Edward Easter was an organised man: a genre-divided record collection, shoes for any weather, a shower either side of sleep. At seventeen he’d decided to become a meteorologist in the RAF; now twenty four, that’s what he was. His younger brother James, a reformed dandy who spent all his money on correspondence courses in psychology, thought Edward was a fearful person, and told him so in between mouthfuls of cereal, which he was eating from the box, at two in the afternoon, in his underwear.
“You don’t know what you’re talking about,” said Edward, who was standing at the living room mirror adjusting his tie. “Why would I join the military if I was fundamentally afraid?”
“You joined the military precisely because you’re afraid — afraid of the worst case scenarios. Afraid of war.”
Edward didn’t reply. Instead he went to the fridge and reviewed the milk. About a third of a carton left. That would easily be enough for tea for the rest of today. But would it leave them stranded at breakfast tomorrow? Edward made a mental note to buy more milk tonight, just to be safe.
James carried on. “On some level, you’ve always been terrified that one day there’ll be a war and you’ll be conscripted and end up getting waved about on some Iranian’s bayonet. So you covered your bases by joining up early as a weatherman. Then, when the war does come, you’ll be tucked up in some office with a packet of biscuits rather than being sent to the frontline with the rest of us.”
Edward looked at James. “Put some trousers on,” he said, and returned to work.
Two days later, as he lay in hospital with two legs broken on a slippery fifth floor stair — he never took the lift — Edward wondered whether James might be right. When he looked at it, truly looked at it, he saw that he hadn’t joined the RAF through patriotism or honour or even a particularly strong interest in the weather, despite his two geography degrees. It was because he knew it would give him a life of quiet, orderly achievement through dedication rather than daring. He knew he was cautious That wasn’t up for debate. But maybe he was too cautious.
Edward jabbed a finger at James, who was sitting at his bedside frowning over a textbook entitled Just Rewards: How Animal Psychology Can Fight Global Capitalism. “I’ve made a decision,” he said. “I’m going to leave the air force.”
“What, because someone left a banana skin on the stairs?” said James.
“No, because it’s boring, man.”
“’Man’? You don’t say ‘man’. I say ‘man’. That’s my thing. You shave every day. That‘s your thing.”
“Exactly. But maybe I don’t want to shave every day. And maybe I don’t want to be in the RAF.”
“You won’t leave. The risks are too great. You’re not motivated by glory, you’re motivated by avoiding harm. And anyway, what would Mum say?”
Edward said nothing to that. There was no need: it was a silly question to which they both already knew the answer. Their mother would be aloof about it. She was aloof about everything. She was a small fry academic, art history, only in it for the conferences. Their father wouldn’t say anything either. Their father was dead. He had been an inventor. He had become depressed, then invented a way out of it.
“You won’t do it.” James said it again.
The breaks were bad, and it was two months of grunting, bead-sweated physio before Edward was even able to work again. He killed those first weeks with daydreams about quitting his desk job that were by turns redly quixotic and meekly pessimistic. Without a plan, where would he be in five years? Would he be like the bandana-wearing army vet gone native, drinking and whoring in a dark and humid country? Or would he be living with Mum, worrying whether she’d remember to buy milk?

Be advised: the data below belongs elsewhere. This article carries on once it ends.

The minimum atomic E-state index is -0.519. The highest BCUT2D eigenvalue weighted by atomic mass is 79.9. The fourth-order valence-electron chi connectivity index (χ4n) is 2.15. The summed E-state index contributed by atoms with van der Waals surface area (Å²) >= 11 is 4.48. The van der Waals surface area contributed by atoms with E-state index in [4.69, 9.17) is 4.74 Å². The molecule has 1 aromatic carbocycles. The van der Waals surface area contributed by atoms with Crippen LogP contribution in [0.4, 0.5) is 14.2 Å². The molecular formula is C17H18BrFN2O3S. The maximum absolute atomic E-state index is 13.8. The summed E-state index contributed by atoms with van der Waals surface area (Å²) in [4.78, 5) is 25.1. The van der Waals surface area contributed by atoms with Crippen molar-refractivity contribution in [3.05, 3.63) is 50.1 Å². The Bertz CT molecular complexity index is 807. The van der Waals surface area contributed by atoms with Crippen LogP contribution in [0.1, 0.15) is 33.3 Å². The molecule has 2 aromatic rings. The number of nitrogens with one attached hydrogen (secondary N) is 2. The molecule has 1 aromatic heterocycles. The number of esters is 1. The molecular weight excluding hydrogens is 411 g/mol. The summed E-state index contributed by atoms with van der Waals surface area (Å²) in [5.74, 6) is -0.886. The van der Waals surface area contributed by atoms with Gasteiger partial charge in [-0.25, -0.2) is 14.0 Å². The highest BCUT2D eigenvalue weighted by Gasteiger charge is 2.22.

Edward would find out. He had the resignation letter in his hand, and was walking across the base to his supervisor’s office under a late November sky that was hard and clear but for one little gasp of cloud on the near horizon. Every cell in Edward’s body was telling him to stop this foolishness and return to his desk; he had cold fronts to plot. But he couldn’t shake free of what James had implied in the hospital — that every choice Edward made was pre-emptive, analgesic, routed through anxiety — nor, worse, the unbearable fact that there was compassion in the way he’d said it. James had already forgiven Edward’s timidity, expecting nothing more. And that tortured him. So Edward kept walking.
He passed the visitors’ entrance to see a car — his own car — burning up the road. It screamed to a stop some yards from him, and James got out.
“Don‘t quit,” he called to Edward through the fence. “Evidence suggests it’s unwise.”
Edward waved placatingly at the entrance’s security guard, who was leaning out of his cabin, sandwich in hand, and strode closer to his brother.
“It’s peer reviewed.”
He’d seen a study, James said. It was about the cognitive side-effects of a number of medical painkillers — and here James reeled off a lot of syllable-heavy brand names, none of which Edward recognised. Except one.
“And they are, quote, strongly associated with impaired judgment for up to six months,” said James. “You don’t have to quit.”
“For scientific reasons, I mean,” he quickly added. But that tone was in his voice again — the compassionate one. As Edward faced his kid brother, who hung from fingertips hooked into the fence’s lace work, something cracked and fell through the floor of him. He agreed it was a bad idea — “scientifically, of course” — and forty years of his future queued up ahead of him in a beautiful, tidy line. The Easter brothers drove home.
Martin Cornwell lives in London. From 2006 to 2010 he co-edited the No Quarter, a satirical news website, before turning to fiction. So far he’s had work published by Unbound and Notes From The Underground. He’s now working on his debut novel. Find him on Twitter @MartinCornwell.
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